Click photo to enlarge
Nat Bates. (Robert Rogers/Staff)

RICHMOND -- A councilman for nearly two decades and arguably the most powerful and popular man in the affluent Point Richmond neighborhood -- a local eatery has a sandwich named after him -- Tom Butt is not accustomed to playing the role of underdog.

But that's what he is, at least financially, as a candidate for the November mayoral election.

"Compared to the other side, I don't even have a pot to piss in," said Butt, a 70-year-old Vietnam vet who has lived in Point Richmond since the 1970s but retains his Arkansas drawl.

The other side is Nat Bates, 83 next month, a longtime councilman who is backed by Chevron Corp. and its seemingly unlimited checkbook.

Bates' most recent campaign disclosure forms show that he had $22,235 on hand as of June 30. But that is just loose change compared with the more than $1.7 million sitting in a campaign committee called Moving Forward, described in documents as "a coalition of labor unions, small businesses and public safety and firefighter associations, (with) major funding by Chevron."

All of the money came from Chevron, according to the campaign documents.

Bates noted that federal campaign laws forbid him from discussing campaign strategy with political action committees such as Moving Forward, but he acknowledged it was supporting him.


Advertisement

"Tom wants to make a big deal about a so-called Chevron slush fund," Bates said. "But them spending money on elections is nothing new; he needs to stop crying about it and worry about his own campaign."

Scores of billboards throughout the city have been quietly converted from advertising Chevron's "Richmond Proud" campaign, meant to build support for the refinery's recently approved $1 billion modernization project, to campaign signs touting Bates for mayor.

"When and where the billboards with me go up, I don't know anything about it," Bates said.

While candidates are prohibited by local campaign laws from receiving more than $2,500 in a single contribution, unlimited money can pour into campaign committees such as Moving Forward, which can in turn advocate for candidates. A mailer that surfaced this week announced Moving Forward would also back Donna Powers, Charles Ramsey and Al Martinez in City Council races.

Butt declared no contributions June 30, and the next filing deadline is Oct. 6, according to City Clerk Diane Holmes. Butt said he received an average of more than $2,000 per day from mostly individual donors -- he has no corporate or union support yet -- since he declared his candidacy Aug. 8. His largest single contribution came from former mayor Rosemary Corbin, who gave him $2,500, he said.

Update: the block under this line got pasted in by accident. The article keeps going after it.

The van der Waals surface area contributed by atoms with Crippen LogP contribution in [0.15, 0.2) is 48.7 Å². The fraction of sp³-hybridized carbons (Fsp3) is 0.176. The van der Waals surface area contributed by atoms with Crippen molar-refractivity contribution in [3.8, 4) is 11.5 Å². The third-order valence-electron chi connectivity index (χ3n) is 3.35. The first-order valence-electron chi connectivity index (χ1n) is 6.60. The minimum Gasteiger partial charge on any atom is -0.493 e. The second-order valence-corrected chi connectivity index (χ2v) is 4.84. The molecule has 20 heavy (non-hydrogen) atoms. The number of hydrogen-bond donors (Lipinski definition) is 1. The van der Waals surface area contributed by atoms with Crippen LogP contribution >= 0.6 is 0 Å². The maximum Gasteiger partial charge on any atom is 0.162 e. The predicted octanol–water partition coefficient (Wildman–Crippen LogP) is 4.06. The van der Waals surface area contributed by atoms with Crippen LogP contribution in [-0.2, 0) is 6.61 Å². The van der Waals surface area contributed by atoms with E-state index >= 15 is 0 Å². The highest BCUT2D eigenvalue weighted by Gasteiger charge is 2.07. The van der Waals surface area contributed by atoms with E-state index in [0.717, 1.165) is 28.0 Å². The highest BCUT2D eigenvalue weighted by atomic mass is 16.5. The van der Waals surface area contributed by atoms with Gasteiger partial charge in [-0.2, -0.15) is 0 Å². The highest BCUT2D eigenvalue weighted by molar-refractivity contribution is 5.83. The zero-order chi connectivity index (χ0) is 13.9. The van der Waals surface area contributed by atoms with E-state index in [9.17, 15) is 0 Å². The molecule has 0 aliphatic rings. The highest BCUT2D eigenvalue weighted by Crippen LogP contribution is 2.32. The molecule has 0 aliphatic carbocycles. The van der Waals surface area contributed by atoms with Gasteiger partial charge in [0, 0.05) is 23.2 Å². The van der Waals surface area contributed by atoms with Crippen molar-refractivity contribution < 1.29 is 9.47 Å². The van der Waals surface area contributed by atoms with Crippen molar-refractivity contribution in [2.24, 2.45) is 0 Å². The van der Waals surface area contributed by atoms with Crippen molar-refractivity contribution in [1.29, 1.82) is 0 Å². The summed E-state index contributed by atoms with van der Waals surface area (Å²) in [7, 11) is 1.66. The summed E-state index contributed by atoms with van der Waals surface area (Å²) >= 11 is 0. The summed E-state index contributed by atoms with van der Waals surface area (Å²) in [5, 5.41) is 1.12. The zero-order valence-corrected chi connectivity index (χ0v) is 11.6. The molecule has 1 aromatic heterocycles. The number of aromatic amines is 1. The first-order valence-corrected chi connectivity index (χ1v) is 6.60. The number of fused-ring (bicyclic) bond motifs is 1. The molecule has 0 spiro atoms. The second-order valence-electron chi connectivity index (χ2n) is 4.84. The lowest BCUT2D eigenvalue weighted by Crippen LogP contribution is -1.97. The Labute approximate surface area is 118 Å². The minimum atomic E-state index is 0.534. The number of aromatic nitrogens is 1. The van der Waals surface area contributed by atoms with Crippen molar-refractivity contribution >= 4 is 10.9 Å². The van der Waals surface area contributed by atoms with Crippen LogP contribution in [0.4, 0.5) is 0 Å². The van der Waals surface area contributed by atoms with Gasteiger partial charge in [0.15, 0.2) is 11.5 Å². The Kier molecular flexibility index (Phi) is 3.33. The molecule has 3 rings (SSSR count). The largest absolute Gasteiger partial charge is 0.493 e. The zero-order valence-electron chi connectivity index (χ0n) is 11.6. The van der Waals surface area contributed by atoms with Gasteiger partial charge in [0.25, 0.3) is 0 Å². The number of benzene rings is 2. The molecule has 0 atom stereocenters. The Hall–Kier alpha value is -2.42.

Butt said he is outgunned but undaunted.

"I'm going to run my campaign the best I can, probably with a budget of around $60,000," Butt said. "At the end of the day, what this comes down to is whether the people of Richmond want to vote for Chevron's candidate or an independent candidate." Butt has already revved up output on his popular online forum, a mix of free news and political missives that reaches thousands.

The city's campaign finance law provides candidates with a maximum of $25,000 in matching funds on the first $50,000 they raise. Bates said he won't accept the matching funds because of the city's budget deficit. His critics note that he doesn't need the money with his deep-pocketed backers.

In the last Richmond election, 2012, Moving Forward spent more than $1.4 million, much of it opposing Richmond Progressive Alliance candidates and supporting Chevron-friendly candidates such as Bates, Gary Bell and Bea Roberson.

Bates and Bell won council seats, but Bell fell ill with a severe sinus infection around Election Day and later died. Chevron first passed the $1 million level in local campaigns in 2010, when it supported Bates' losing mayoral campaign.

Councilman Jim Rogers, who has not endorsed Butt or Bates and is known on the council as a swing vote between opposing council factions, said money is helpful but that the higher the numbers get, the less bang candidates get for their bucks.

"Eight mailers is much better than two, but is 20 better than eight?" Rogers said. "I'm not so sure."

A key wild card in the race could be third candidate Uche Uwahemu, a Nigerian-born businessman who has impressed people with some of his early appearances at candidate forums.

Uwahemu has pulled in $26,800, almost all in small donations, much of which comes from friends and supporters who list addresses outside Richmond.

"Uche's campaign statements suggest that he is someone who can draw support and loyalty; he may surprise some people," Rogers said. "As he defines himself and we begin to see who he pulls votes from, Tom or Nat, the situation will become clearer."

In Richmond, third candidates have helped swing elections for years, including in 2010 and 2006, when divisions among candidates supported by Chevron and the Chamber of Commerce helped pave the way for Green Party Mayor Gayle McLaughlin to win twice, despite never receiving a majority of votes.

Bates said he was unconcerned about the a three-way race.

"Uche represents a new face, but I don't know whose votes he is going to take or not take," Bates said. "I'm concentrating on who is going to vote for Nat Bates."